Metro, Featured Column

The End of the Line for Our Heroes: How City Sports Figures are in Decline

The reality of the situation is beginning to sink in—the unthinkable, paradigm-shifting event that many within the industry refused to accept as fact has come to the forefront. What was once an afterthought has metamorphisized into a nightmare, the type in which you find yourself consciously trying to wake up but are unable to. When the day finally comes, we have but to ask, will there ever be another individual who rivals the type of influence David Ortiz has had over one city?

The last few years have seen the relatively common practice of city icons begin to erode like limestone under acid rain into oblivion, with Ortiz the latest to call it quits. Sports icons, especially those that have managed to remain in the same city for over a decade, are an endangered species. These individuals, with other examples being Derek Jeter and Kobe Bryant, carry larger-than-life personas that transcend their own individuality, resulting in their becoming synonymous with their respective cities.

Each, with his or her distinctive personality, has also served as a source of hope and normality during times of tragedy, Jeter with his cool, composed demeanor in the aftermath of the Sept. 11 attacks, and Ortiz with his “This is our f——g city” speech after the Marathon bombings in 2013.

They represented the values of a community that took them in as one of their own. But these characters are becoming an endangered species. In an era of globalized media with absurd amounts of money being thrown around, it has become difficult for individuals to remain loyal to their home fan base (I’m looking at you, Kevin Durant). A worthwhile question would be to evaluate whether loyalty can even be expected at this point.

People my age, those born between ’94 and ’97, were blessed with a plethora of heroes to look up to—we knew nothing other than Ortiz in Boston and Jeter in New York. That was the law of the land. When Jeter finally retired in 2014, one of my good friends actually had tears in his eyes, a feeling many around here will experience  when Ortiz plays his last game in October.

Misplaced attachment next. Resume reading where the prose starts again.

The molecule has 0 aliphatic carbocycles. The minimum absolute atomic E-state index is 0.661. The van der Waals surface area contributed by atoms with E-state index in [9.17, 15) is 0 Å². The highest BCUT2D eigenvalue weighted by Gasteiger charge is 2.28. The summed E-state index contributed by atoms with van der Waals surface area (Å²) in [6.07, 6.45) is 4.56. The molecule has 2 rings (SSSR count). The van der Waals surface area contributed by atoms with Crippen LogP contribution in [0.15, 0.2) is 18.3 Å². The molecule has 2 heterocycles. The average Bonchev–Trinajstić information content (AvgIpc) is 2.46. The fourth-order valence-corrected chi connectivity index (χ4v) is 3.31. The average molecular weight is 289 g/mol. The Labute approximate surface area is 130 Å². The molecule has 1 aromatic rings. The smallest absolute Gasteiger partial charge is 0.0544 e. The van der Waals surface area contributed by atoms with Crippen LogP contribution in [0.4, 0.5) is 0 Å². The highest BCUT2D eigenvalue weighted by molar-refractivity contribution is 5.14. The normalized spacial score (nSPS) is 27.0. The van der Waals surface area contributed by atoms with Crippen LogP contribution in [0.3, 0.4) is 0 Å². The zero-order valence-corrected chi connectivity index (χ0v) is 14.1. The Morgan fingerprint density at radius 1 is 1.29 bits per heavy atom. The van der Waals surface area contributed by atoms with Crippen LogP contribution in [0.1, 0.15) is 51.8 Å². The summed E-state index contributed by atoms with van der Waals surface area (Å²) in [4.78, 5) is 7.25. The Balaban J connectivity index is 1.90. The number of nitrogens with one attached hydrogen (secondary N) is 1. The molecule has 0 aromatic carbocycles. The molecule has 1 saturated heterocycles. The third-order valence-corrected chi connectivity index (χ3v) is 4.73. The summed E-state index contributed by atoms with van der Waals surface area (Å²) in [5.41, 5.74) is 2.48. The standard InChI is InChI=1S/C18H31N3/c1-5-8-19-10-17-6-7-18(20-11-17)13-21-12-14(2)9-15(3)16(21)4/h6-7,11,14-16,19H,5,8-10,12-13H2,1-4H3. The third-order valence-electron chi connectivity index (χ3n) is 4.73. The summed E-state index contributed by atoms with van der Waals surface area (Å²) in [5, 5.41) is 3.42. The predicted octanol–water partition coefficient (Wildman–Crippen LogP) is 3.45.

Are such icons necessary, or even beneficial to a city? Should we continue with the expectation that athletes should be held to a higher standard, while also publicly chastising their every mistake? Should kids idolize these characters and follow their every move, especially with the prominence of social media platforms like Twitter, Instagram, and Snapchat that give unprecedented access into their private lives?

The type of society we are moving toward is one that no longer holds traditional values in the same regard, where many are no longer expected to live up to the almost impeccable standard of behavior of athletes of the past. In fact, the public is acknowledging the human capacity for error, to an extent, like when swimmer Ryan Lochte had a run-in with Brazilian authorities during the Olympics. All a public figure has to do to re-enter the good graces of the public is issue an apology.

Even NBA Hall of Famer Charles Barkley once said that he is not a role model, that just because he can dunk a basketball does not mean he should raise your kids. I think he has a point.

For now, the best we can do is enjoy the end of the era of the city icons, where individuals still stand for something other than themselves and experience absolute adoration within the confines of their city. Farewell tours for athletes, like the ones enjoyed by Kobe, Jeter, and now Ortiz, will soon become a thing of the past, since it is highly unlikely that another star stays for the requisite time at one institution to receive that type of universal affection.

Featured Image by Julia Hopkins / Heights Editor

September 7, 2016

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